SEC Upgrades Accredited Investor Definition—What Impact Will it Have?

November 3, 2020 by Kevin S. Kim, Esq.

In August 2020, the U.S. Securities and Exchange Commission (SEC) decided in a 3-2 vote to formally amend the definition of “Accredited Investor,” which had up until that point remained nearly unaltered for more than 35 years.

The updated definition significantly broadens the amount of categories of individuals and entities that have consistently exhibited the requisite amount of financial sophistication to avoid being excluded from the expansive, diverse, and significant private capital marketplace.

The dissenting SEC commissioners who voted against the new definition objected mainly to the fact that one central provision was left untouched—specifically the subject that is commonly referred to as ‘wealth thresholds.’ These had not been adjusted to account for inflation, despite the fact that there has been a net increase of over 550% in qualifying households since the initial implementation of the threshold all the way back in 1983. The dissenting SEC officials also noted the inherent risk of potential fraud as well as possible senior abuse during private market transactions that lack a substantial amount of transparency.

SEC Commissioner Roisman also underscored that the Accredited Investor criteria also functioned as a barrier to market entry, stating that liquidity is a poor gauge of an individual’s capability to intelligently make informed financial related decisions. Accordingly, mandating a certain degree of wealth in order to qualify for Accredited Investor status ultimately results in a disproportionately represented and unfair system in which small businesses are unable to invest in private offerings.

The onset of the Great Depression in 1929 and the irresponsible financial conduct that attributed to it resulted in the passage of a host of Federal securities statutes, starting with the Securities Act of 1933. Section 5 of the Act mandated the SEC registration for all securities prior to being sold unless very limited exceptions were applicable. One of these notable exceptions is outlined in Section 4(2) and provides that registration is not mandatory for “transactions by an issuer not involving a public offering.” The issue, however, is the fact that neither the 1933 Act nor any subsequent Federal securities publication defines what constitutes a “public offering” within the context of accredited investors. The uncertainty has resulted in multiple instances of litigation up until present day and was one of the contributing factors that led to the SEC’s recent decision to update the definition.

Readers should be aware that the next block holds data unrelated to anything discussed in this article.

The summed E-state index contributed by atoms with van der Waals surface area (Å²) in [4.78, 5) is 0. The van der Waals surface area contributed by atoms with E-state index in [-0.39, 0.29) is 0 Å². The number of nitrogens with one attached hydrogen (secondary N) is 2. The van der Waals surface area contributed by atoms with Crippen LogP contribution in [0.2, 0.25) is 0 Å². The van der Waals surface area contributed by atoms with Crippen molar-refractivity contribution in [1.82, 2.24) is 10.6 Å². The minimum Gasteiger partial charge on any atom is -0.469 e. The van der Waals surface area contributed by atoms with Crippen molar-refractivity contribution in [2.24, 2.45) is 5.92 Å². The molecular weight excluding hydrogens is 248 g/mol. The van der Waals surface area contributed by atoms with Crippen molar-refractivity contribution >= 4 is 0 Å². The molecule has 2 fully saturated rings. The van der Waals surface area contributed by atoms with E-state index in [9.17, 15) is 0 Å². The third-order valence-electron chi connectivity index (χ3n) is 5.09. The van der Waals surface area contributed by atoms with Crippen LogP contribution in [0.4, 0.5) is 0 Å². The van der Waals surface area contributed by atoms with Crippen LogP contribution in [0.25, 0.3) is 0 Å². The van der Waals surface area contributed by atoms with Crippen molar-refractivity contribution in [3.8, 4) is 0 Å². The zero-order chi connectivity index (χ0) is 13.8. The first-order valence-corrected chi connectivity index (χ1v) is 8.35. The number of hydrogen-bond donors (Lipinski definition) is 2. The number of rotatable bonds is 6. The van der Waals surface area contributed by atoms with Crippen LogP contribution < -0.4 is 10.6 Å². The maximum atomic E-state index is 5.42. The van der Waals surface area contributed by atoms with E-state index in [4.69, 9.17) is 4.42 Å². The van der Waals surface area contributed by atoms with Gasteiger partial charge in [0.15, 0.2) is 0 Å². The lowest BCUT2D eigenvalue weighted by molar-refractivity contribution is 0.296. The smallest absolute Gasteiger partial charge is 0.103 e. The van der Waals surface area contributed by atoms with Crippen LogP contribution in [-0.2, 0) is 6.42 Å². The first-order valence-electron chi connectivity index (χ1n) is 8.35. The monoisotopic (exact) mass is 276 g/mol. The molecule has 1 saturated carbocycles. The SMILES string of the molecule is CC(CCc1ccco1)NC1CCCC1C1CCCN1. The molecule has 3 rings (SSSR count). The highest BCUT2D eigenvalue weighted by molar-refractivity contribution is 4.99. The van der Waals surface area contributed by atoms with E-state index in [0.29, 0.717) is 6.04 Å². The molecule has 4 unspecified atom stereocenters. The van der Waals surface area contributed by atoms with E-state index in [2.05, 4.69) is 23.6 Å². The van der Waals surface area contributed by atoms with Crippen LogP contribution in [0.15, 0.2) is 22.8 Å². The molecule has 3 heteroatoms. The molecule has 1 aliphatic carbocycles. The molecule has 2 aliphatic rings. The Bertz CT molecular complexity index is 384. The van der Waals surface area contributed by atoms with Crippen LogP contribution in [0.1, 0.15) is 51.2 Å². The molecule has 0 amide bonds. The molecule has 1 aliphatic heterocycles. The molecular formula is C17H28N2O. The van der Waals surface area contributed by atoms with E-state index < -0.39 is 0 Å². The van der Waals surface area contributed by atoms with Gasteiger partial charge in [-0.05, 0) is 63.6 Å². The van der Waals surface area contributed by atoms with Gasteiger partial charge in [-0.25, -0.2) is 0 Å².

The purpose of the accredited investor label is to identify individuals whose level of financial sophistication and ability to independently shoulder the inherent risk of investing makes it unnecessary to avail themselves of the Securities Act’s registration process. The balancing act that the SEC was attempting to get right in updating the definition was that an overly restrictive definition that limited the number of accredited investors could potentially restrict the corporate sector’s access to a much needed source of funding and be incongruent with the SEC’s capital formation mandate. On the opposite end of the spectrum, too loose of a definition that flooded the market with accredited investors would go against one of the primary tenets of the Securities Act by not providing investors with the requisite amount of disclosure prior to them making an investment choice.

The updated definition incorporated both new categories of natural persons and entities that could qualify as accredited investors including holders of certain professional certifications, designations or credentials and knowledgeable employees of funds. The new entity categories that can now achieve Accredited Investor status include: LLCs that meet the same asset requirements as corporations; any SEC or state-registered investment adviser; any adviser to a private fund that is exempt from SEC registration per the Investment Advisers Act of 1940; a rural business investment company (RBIC); Any entity owning over $5 million in investments; and family offices with at least $5 million in assets.

What does this all mean in practical terms? Has the SEC accomplished its self-pronounced role per its ‘investor protection mandate’? Or has it merely reworded some verbiage that will ultimately have little impact on investors? Hopefully, it is a step towards the governmental regulatory officials exhibiting more confidence in the intuition and freedom of choice in the American populous to make their own decisions regarding what they do with their financial assets.

If you’d like to discuss updating your offering documents before the effective date of December 8th, 2020, please reach out to our Corporate and Securities team here.

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